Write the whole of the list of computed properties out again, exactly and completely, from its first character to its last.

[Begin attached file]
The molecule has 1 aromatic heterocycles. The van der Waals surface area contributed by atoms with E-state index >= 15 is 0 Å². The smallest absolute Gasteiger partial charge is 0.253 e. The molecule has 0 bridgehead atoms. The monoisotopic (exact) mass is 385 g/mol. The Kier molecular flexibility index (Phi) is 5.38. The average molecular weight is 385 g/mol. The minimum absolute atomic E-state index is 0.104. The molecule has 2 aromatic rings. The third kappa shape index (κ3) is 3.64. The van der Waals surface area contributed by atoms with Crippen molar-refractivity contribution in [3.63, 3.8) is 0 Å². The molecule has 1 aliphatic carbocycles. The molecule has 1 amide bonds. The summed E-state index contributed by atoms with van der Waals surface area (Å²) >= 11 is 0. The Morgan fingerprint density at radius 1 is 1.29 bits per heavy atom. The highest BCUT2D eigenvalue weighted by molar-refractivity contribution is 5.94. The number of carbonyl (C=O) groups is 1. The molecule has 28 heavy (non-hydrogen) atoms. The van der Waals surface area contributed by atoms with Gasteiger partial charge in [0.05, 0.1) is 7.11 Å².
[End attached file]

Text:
The molecule has 1 aromatic heterocycles. The van der Waals surface area contributed by atoms with E-state index >= 15 is 0 Å². The smallest absolute Gasteiger partial charge is 0.253 e. The molecule has 0 bridgehead atoms. The monoisotopic (exact) mass is 385 g/mol. The Kier molecular flexibility index (Phi) is 5.38. The average molecular weight is 385 g/mol. The minimum absolute atomic E-state index is 0.104. The molecule has 2 aromatic rings. The third kappa shape index (κ3) is 3.64. The van der Waals surface area contributed by atoms with Crippen molar-refractivity contribution in [3.63, 3.8) is 0 Å². The molecule has 1 aliphatic carbocycles. The molecule has 1 amide bonds. The summed E-state index contributed by atoms with van der Waals surface area (Å²) >= 11 is 0. The Morgan fingerprint density at radius 1 is 1.29 bits per heavy atom. The highest BCUT2D eigenvalue weighted by molar-refractivity contribution is 5.94. The number of carbonyl (C=O) groups is 1. The molecule has 28 heavy (non-hydrogen) atoms. The van der Waals surface area contributed by atoms with Gasteiger partial charge in [0.05, 0.1) is 7.11 Å².